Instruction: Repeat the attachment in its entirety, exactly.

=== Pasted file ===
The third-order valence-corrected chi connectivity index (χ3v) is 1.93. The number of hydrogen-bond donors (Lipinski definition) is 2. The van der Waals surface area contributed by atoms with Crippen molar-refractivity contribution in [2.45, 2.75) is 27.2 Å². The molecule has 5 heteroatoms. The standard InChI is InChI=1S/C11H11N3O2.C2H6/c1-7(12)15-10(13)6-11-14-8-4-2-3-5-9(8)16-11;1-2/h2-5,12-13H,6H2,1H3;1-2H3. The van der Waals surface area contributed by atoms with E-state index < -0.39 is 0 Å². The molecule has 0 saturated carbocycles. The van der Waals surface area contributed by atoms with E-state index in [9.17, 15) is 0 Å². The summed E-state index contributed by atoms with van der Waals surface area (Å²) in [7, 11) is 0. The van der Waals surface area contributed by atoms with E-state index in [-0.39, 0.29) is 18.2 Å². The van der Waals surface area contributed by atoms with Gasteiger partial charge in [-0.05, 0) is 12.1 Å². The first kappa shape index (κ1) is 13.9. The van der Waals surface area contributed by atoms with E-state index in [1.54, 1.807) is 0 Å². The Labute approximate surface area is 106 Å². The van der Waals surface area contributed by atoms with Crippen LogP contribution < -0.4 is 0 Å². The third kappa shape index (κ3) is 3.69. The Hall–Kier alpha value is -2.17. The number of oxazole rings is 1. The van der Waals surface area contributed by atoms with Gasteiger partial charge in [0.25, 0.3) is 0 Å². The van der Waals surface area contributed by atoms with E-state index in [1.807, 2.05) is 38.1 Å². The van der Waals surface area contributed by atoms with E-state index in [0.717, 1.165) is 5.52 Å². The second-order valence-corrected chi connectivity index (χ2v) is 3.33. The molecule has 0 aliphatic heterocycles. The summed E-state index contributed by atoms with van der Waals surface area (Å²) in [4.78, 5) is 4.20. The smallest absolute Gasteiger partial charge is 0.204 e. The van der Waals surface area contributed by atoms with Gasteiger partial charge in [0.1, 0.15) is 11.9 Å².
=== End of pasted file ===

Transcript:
The third-order valence-corrected chi connectivity index (χ3v) is 1.93. The number of hydrogen-bond donors (Lipinski definition) is 2. The van der Waals surface area contributed by atoms with Crippen molar-refractivity contribution in [2.45, 2.75) is 27.2 Å². The molecule has 5 heteroatoms. The standard InChI is InChI=1S/C11H11N3O2.C2H6/c1-7(12)15-10(13)6-11-14-8-4-2-3-5-9(8)16-11;1-2/h2-5,12-13H,6H2,1H3;1-2H3. The van der Waals surface area contributed by atoms with E-state index < -0.39 is 0 Å². The molecule has 0 saturated carbocycles. The van der Waals surface area contributed by atoms with E-state index in [9.17, 15) is 0 Å². The summed E-state index contributed by atoms with van der Waals surface area (Å²) in [7, 11) is 0. The van der Waals surface area contributed by atoms with E-state index in [-0.39, 0.29) is 18.2 Å². The van der Waals surface area contributed by atoms with Gasteiger partial charge in [-0.05, 0) is 12.1 Å². The first kappa shape index (κ1) is 13.9. The van der Waals surface area contributed by atoms with E-state index in [1.54, 1.807) is 0 Å². The Labute approximate surface area is 106 Å². The van der Waals surface area contributed by atoms with Crippen LogP contribution < -0.4 is 0 Å². The third kappa shape index (κ3) is 3.69. The Hall–Kier alpha value is -2.17. The number of oxazole rings is 1. The van der Waals surface area contributed by atoms with Gasteiger partial charge in [0.25, 0.3) is 0 Å². The van der Waals surface area contributed by atoms with E-state index in [1.807, 2.05) is 38.1 Å². The van der Waals surface area contributed by atoms with E-state index in [0.717, 1.165) is 5.52 Å². The second-order valence-corrected chi connectivity index (χ2v) is 3.33. The molecule has 0 aliphatic heterocycles. The summed E-state index contributed by atoms with van der Waals surface area (Å²) in [4.78, 5) is 4.20. The smallest absolute Gasteiger partial charge is 0.204 e. The van der Waals surface area contributed by atoms with Gasteiger partial charge in [0.1, 0.15) is 11.9 Å².